by Srisa Chandra Vasu | 1909 | 11,393 words | ISBN-13: 9789332869165
The English translation of the Prashna upanishad (Prashnopanishad) including the commentary of Madhva called the Bhasya. It is one of three classical Upanishads associated with the Atharva Veda and contains six prashnas or ‘questions’ directed to Sage Pippalada. The text discusses topics such as creation, cosmogony and the unity of the microcosm an...
Chapter 6 - Sixth Prashna
1. Next Sukeśā Bhāradvāja asked him, O Master! Once Hiraṇyanābha, a prince of Kosala, approaching me, asked this question “O Bhāradvāja! knowest thou the Puruṣa who has sixteen parts? Tell that to me.” I replied to that prince “I do not know this. Had I known it, why should not I have told thee? He dries up from the very root who speaks an untruth. Therefore, I dare not tell an untruth.” He in silence went away ascending his chariot. That question I ask thee, where is that (sixteen-membered) Puruṣa.—60.
Note.—In a preceding chapter, it was shown that the Lord rules Prāṇa, etc., and all the Jīvas in their three states of jāgrat (waking), svapna (dreaming), suṣupta (dreamless sleep). The present chapter shows that He rules them even when they are mukta or released. It farther shows how Prāṇa, by His devotion and wisdom, has become the Great Saviour, the Mediator and the Prime Agent. It thus justifies the greatness of Prāṇa.
2. To him he said: O dear! In this heart, verily indeed, is that Puruṣa, in whom originate and subsist these sixteen parts.—61.
Note.—Viṣṇu is the Puruṣa, from whom arise these sixteen parts, of a Jīva organism, they subsist in Him; and even in the state of mukti, they depend upon Him. That Puruṣa, is always sixteen-membered, in this sense.
O Saumya! that person from whom these sixteen parts of a Jīva’s body originate is here indeed in the body—is indeed in the interior of the body. One need not go out or far to find Him. And as the Jīva with his sixteen parts has his origin from Him, it follows that he can never lose his identity even in the state of mukti: for He is always with him even now, much more so in the state of mukti.
O Saumya! in what person these sixteen parts (of a Jīva’s body) arise (from whom they originate and by whom they are sustained, and in whom they exist and are never dissolved, namely, even in muktas, these 16 kalās exist though in latency, for how can there be the dissolution of this 16 kalās of the Jīva which is its very essence) that Puruṣa is here indeed in the body—is indeed in the interior of the body. One need not go out or far to search Him in order to find Him.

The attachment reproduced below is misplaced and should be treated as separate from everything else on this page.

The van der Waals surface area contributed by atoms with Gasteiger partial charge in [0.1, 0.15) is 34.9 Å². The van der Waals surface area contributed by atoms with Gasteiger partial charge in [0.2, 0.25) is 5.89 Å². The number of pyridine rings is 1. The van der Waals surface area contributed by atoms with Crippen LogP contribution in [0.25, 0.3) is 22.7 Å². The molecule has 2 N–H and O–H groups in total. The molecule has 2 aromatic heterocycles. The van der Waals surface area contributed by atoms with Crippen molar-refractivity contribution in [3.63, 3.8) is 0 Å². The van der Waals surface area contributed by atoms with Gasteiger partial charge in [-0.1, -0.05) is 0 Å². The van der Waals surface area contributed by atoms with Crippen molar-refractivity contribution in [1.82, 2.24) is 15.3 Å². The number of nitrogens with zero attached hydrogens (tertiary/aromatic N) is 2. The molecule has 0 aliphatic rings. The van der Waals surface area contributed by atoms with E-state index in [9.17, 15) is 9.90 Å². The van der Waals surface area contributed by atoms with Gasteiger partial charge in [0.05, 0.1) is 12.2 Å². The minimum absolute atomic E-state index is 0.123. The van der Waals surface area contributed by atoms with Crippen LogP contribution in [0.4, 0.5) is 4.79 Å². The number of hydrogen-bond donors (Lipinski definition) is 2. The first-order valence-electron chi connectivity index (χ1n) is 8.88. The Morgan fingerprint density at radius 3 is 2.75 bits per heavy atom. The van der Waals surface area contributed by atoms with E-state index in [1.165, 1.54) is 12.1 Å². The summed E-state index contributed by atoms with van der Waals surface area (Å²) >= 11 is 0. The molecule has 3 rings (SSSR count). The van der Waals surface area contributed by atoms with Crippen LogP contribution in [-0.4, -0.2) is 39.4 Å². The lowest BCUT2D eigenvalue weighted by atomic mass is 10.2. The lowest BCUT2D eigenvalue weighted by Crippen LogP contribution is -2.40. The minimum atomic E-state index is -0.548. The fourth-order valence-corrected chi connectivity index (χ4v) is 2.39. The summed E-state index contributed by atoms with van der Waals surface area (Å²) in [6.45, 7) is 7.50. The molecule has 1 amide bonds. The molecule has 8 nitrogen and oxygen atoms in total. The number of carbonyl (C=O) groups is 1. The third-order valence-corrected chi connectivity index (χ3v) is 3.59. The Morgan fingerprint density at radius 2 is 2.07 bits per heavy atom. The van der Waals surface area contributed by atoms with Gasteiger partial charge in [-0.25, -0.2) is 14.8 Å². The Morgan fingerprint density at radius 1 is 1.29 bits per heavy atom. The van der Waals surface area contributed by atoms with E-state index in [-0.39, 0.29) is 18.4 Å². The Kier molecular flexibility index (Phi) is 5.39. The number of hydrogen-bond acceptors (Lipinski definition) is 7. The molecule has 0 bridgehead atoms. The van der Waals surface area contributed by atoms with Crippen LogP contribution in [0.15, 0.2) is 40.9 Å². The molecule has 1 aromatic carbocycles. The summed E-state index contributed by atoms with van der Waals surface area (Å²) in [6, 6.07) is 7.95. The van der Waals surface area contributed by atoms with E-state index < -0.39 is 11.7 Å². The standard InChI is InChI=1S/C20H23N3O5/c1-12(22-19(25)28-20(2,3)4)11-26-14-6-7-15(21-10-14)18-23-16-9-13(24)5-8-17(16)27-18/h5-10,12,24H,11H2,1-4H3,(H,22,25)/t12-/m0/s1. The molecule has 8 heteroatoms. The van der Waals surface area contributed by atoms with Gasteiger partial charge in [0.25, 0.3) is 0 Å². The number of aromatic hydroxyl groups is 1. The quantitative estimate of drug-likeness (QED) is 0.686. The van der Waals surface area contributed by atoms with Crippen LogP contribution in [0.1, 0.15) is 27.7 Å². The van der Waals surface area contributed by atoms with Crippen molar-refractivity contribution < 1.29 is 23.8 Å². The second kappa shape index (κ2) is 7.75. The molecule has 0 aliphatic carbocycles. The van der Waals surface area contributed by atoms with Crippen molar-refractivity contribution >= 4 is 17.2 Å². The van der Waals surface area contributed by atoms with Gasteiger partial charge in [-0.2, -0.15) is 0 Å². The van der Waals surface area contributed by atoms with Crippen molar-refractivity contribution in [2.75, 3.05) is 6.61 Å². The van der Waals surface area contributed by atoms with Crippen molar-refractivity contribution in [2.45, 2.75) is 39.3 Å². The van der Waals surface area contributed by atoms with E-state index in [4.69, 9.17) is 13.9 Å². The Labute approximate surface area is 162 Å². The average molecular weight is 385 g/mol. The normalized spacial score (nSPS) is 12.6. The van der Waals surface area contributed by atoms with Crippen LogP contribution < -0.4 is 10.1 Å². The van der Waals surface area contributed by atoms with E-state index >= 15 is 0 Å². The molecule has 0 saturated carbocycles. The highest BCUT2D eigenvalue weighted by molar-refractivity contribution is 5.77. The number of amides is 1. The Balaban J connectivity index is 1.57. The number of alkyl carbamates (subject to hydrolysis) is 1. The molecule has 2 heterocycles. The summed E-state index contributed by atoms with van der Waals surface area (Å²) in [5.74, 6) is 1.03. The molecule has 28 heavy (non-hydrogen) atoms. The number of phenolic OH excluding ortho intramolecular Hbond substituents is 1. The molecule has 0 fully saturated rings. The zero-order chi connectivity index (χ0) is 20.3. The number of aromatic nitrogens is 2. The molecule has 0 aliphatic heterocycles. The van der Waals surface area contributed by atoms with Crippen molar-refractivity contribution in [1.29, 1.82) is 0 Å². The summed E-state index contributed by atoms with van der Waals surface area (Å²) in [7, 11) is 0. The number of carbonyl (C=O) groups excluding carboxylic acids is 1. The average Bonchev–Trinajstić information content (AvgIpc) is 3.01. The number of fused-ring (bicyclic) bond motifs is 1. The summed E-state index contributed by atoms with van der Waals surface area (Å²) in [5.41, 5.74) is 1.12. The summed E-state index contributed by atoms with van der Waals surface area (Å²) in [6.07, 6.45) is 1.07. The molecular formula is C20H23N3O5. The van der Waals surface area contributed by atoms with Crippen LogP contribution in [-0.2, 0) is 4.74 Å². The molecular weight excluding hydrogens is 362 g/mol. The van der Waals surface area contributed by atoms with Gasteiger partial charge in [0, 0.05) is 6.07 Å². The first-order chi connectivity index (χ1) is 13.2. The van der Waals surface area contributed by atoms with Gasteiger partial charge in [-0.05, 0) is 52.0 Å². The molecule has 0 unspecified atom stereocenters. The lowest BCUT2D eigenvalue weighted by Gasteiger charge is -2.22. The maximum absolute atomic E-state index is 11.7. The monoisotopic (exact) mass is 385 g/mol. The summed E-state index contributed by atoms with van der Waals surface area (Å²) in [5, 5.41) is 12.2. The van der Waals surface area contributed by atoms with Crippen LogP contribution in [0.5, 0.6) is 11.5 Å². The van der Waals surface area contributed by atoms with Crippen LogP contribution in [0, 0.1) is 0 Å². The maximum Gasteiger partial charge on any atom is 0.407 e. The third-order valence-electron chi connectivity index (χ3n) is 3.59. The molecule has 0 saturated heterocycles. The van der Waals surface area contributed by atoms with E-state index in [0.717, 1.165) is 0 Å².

3. He reflected “what going out, I shall go out, what remaining I shall remain?”—62.
[Note.—Kasmin, in whom (in what Tattva, or agent or body) case absolute; what is that Puruṣa, on whose leaving the body, I shall leave the body, on whose remaining in that body, I shall remain therein, and so on.]
Note.—In the beginning of a new creation, the Lord meditated as to the best agent who would help Him in creation. He thought “Who is that Being who can, by his extreme devotion and love and wisdom, keep me, as if it were, under his control, whom must I make my instrument in this act of creation?” He found that Prāṇa was such an agent, who by his devotion and wisdom, was fitted to be the co-worker with God. He is the Hiraṇya-garbha—the Golden Child, the First-born.
4. He produced Prāṇa, from Prāṇa came Faith, ether, air, light, waters, earth, sense-organs, mind, and food. From food vigour, austerity, hymns, actions, worlds, and in the worlds, name.—63.
Note.—Thus Prāṇa is the first-begotten. Through Prāṇa, He created Śraddhā or Faith, from Faith the five elements, and the organs of cognition like the eyes, etc., and action like the hands, etc. Manas is the highest among these organs. The Lord creates every succeeding emanation or kalā, with the intermediation of the one preceding it. These kalās are not non-intelligent material substances, but denote here hierarchy of intelligences, presiding over these.
Madhva’s commentary called the Bhāṣya:
Puṣkara presides over karma, the presiding deity of name is Uṣā. Parjanya is the presiding deity of the lokas. Svāhā is the devatā of the mantras. Vahni presides over Tapas, and Varuṇa over vīrya or seed, Soma presides over food, Aniruddhaka over the manas; the Sun, etc., are the Lords of the Indriyas or senses, presiding over the eyes, etc. Rudra, Vīndra, Śeṣa, and Kāma are Devatās of manas, Śraddhā or faith is the consort of Prāṇa—she is the origin and dissolution of all. She controls all the subsequent emanations. Prāṇa is the cause of Śraddhā herself. He is thus superlatively excellent. While the Lord Vāsudeva is the cause of Prāṇa himself—the Supreme, the Changeless. There is no one like unto Him; there is no one Higher than Him. Knowing Him the souls get salvation. He is higher than the high. (Tattva-viveka).
The order in which these hierarchies arise is given in another mantra (Mu. Up. II.1.3.) “From Him arise Prāṇas, Manas, all senses, ākāśa, air, fire, water, earth, the support of all.” The order given in the Praśna Up. is not the standard. Manas does not arise from the senses. (Note:—does not the activity of the mind arise after the senses have supplied the material)? This is also clearly laid down by Bādarāyana in the Vedānta-sūtra II. 4. 3. From Viṣṇu arises (1) Prāṇa: from Him, (2) Śraddhā, from her, (3) Rudra, the Lord of Manas, and otherwise called Manas, from him, (4) Indra, the Devatā of the senses, from him (5) Soma, the devatā of food, from Soma arises, (6) Varuṇa, from him, (7) the Higher Agni, from him arises (8) Vighna, the Devatā of ākāśa, thence arises, (9) Marut, the son of Vāyu, from him arises (10) the Lower Agni called Pāvaka, the sou of first Agni, thence, (11) Parjanya, thence (12) Svāhā, the Devatā of mantra, from her (13) Budha, the Lord of water, thence (14) Uṣā, the goddess of Name, thence (15) Śani the Lord of earth, and (16) Puṣkara, the deity of karma. Each succeeding is lower in order than the one preceding it. They maintain this gradation even when they become free from all guṇas, in the state of Mukti. The eternally free Viṣṇu is higher than Prāṇa even and is the best.